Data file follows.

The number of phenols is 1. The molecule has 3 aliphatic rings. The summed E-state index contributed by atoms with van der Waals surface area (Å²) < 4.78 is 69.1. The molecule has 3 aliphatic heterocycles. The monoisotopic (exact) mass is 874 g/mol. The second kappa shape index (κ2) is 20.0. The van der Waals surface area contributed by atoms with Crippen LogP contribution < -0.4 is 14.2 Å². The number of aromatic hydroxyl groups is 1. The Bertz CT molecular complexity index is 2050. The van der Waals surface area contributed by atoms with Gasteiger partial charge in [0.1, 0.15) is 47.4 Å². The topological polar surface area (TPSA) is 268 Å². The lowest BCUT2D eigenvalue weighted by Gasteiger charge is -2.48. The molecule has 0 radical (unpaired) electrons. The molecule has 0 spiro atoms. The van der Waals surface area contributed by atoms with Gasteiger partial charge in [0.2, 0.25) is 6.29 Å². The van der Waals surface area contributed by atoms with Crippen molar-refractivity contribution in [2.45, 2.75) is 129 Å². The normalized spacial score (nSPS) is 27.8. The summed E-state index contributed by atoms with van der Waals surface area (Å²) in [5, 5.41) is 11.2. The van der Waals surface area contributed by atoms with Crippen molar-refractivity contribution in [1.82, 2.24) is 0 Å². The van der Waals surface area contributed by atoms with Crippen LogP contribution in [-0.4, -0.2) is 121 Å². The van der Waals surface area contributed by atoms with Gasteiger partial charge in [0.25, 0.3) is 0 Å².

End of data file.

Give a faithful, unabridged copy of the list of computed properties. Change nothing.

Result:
The number of phenols is 1. The molecule has 3 aliphatic rings. The summed E-state index contributed by atoms with van der Waals surface area (Å²) < 4.78 is 69.1. The molecule has 3 aliphatic heterocycles. The monoisotopic (exact) mass is 874 g/mol. The second kappa shape index (κ2) is 20.0. The van der Waals surface area contributed by atoms with Crippen LogP contribution < -0.4 is 14.2 Å². The number of aromatic hydroxyl groups is 1. The Bertz CT molecular complexity index is 2050. The van der Waals surface area contributed by atoms with Gasteiger partial charge in [0.1, 0.15) is 47.4 Å². The topological polar surface area (TPSA) is 268 Å². The lowest BCUT2D eigenvalue weighted by Gasteiger charge is -2.48. The molecule has 0 radical (unpaired) electrons. The molecule has 0 spiro atoms. The van der Waals surface area contributed by atoms with Gasteiger partial charge in [0.2, 0.25) is 6.29 Å². The van der Waals surface area contributed by atoms with Crippen molar-refractivity contribution in [2.45, 2.75) is 129 Å². The normalized spacial score (nSPS) is 27.8. The summed E-state index contributed by atoms with van der Waals surface area (Å²) in [5, 5.41) is 11.2. The van der Waals surface area contributed by atoms with Crippen molar-refractivity contribution in [1.82, 2.24) is 0 Å². The van der Waals surface area contributed by atoms with Crippen LogP contribution in [-0.4, -0.2) is 121 Å². The van der Waals surface area contributed by atoms with Gasteiger partial charge in [0.25, 0.3) is 0 Å².